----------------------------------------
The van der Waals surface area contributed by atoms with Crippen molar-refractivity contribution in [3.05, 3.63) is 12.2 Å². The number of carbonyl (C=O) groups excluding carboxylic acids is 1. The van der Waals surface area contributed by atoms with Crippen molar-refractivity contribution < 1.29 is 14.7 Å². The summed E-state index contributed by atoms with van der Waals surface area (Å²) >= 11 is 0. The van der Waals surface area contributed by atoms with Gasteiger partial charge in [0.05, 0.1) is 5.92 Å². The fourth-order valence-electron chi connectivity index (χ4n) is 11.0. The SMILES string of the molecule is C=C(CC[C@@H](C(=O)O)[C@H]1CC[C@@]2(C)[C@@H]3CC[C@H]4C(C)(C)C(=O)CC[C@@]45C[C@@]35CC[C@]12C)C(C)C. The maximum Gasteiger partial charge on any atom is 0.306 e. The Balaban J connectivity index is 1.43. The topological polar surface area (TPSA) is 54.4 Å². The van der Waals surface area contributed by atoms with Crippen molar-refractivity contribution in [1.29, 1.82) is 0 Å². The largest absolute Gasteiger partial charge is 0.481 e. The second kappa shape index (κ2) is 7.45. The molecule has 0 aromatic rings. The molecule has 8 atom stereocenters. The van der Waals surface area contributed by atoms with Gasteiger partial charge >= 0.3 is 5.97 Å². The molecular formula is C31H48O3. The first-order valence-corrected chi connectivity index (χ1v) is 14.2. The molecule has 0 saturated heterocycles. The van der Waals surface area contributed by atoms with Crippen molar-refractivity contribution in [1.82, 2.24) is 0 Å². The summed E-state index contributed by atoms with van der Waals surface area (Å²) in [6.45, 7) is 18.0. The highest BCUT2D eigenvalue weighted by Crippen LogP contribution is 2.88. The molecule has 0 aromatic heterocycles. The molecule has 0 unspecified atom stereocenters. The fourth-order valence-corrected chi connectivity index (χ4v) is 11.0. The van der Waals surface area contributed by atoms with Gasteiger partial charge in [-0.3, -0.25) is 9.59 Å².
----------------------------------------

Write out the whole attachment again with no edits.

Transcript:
The van der Waals surface area contributed by atoms with Crippen molar-refractivity contribution in [3.05, 3.63) is 12.2 Å². The number of carbonyl (C=O) groups excluding carboxylic acids is 1. The van der Waals surface area contributed by atoms with Crippen molar-refractivity contribution < 1.29 is 14.7 Å². The summed E-state index contributed by atoms with van der Waals surface area (Å²) >= 11 is 0. The van der Waals surface area contributed by atoms with Gasteiger partial charge in [0.05, 0.1) is 5.92 Å². The fourth-order valence-electron chi connectivity index (χ4n) is 11.0. The SMILES string of the molecule is C=C(CC[C@@H](C(=O)O)[C@H]1CC[C@@]2(C)[C@@H]3CC[C@H]4C(C)(C)C(=O)CC[C@@]45C[C@@]35CC[C@]12C)C(C)C. The maximum Gasteiger partial charge on any atom is 0.306 e. The Balaban J connectivity index is 1.43. The topological polar surface area (TPSA) is 54.4 Å². The van der Waals surface area contributed by atoms with Crippen molar-refractivity contribution in [1.29, 1.82) is 0 Å². The largest absolute Gasteiger partial charge is 0.481 e. The second kappa shape index (κ2) is 7.45. The molecule has 0 aromatic rings. The molecule has 8 atom stereocenters. The van der Waals surface area contributed by atoms with Gasteiger partial charge >= 0.3 is 5.97 Å². The molecular formula is C31H48O3. The first-order valence-corrected chi connectivity index (χ1v) is 14.2. The molecule has 0 saturated heterocycles. The van der Waals surface area contributed by atoms with Crippen molar-refractivity contribution in [1.82, 2.24) is 0 Å². The summed E-state index contributed by atoms with van der Waals surface area (Å²) in [6.45, 7) is 18.0. The highest BCUT2D eigenvalue weighted by Crippen LogP contribution is 2.88. The molecule has 0 aromatic heterocycles. The molecule has 0 unspecified atom stereocenters. The fourth-order valence-corrected chi connectivity index (χ4v) is 11.0. The van der Waals surface area contributed by atoms with Gasteiger partial charge in [-0.3, -0.25) is 9.59 Å².